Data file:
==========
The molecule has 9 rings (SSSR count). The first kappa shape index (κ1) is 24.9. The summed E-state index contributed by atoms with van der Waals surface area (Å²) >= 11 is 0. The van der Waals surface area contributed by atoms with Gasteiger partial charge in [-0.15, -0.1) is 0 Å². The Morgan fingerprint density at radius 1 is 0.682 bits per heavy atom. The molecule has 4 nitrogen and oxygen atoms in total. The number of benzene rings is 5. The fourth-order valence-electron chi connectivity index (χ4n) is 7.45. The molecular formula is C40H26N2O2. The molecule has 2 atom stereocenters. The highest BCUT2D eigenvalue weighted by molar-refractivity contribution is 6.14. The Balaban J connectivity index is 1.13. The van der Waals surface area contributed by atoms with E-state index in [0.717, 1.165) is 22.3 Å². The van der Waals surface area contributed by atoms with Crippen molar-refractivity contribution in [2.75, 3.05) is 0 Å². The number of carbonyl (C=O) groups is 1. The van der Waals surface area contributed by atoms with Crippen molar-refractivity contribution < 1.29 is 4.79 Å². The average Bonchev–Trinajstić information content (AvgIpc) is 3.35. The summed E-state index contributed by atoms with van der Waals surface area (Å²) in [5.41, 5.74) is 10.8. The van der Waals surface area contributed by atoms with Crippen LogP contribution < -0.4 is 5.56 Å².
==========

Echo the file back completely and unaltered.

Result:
The molecule has 9 rings (SSSR count). The first kappa shape index (κ1) is 24.9. The summed E-state index contributed by atoms with van der Waals surface area (Å²) >= 11 is 0. The van der Waals surface area contributed by atoms with Gasteiger partial charge in [-0.15, -0.1) is 0 Å². The Morgan fingerprint density at radius 1 is 0.682 bits per heavy atom. The molecule has 4 nitrogen and oxygen atoms in total. The number of benzene rings is 5. The fourth-order valence-electron chi connectivity index (χ4n) is 7.45. The molecular formula is C40H26N2O2. The molecule has 2 atom stereocenters. The highest BCUT2D eigenvalue weighted by molar-refractivity contribution is 6.14. The Balaban J connectivity index is 1.13. The van der Waals surface area contributed by atoms with E-state index in [0.717, 1.165) is 22.3 Å². The van der Waals surface area contributed by atoms with Crippen molar-refractivity contribution in [2.75, 3.05) is 0 Å². The number of carbonyl (C=O) groups is 1. The van der Waals surface area contributed by atoms with Crippen molar-refractivity contribution < 1.29 is 4.79 Å². The average Bonchev–Trinajstić information content (AvgIpc) is 3.35. The summed E-state index contributed by atoms with van der Waals surface area (Å²) in [5.41, 5.74) is 10.8. The van der Waals surface area contributed by atoms with Crippen LogP contribution < -0.4 is 5.56 Å².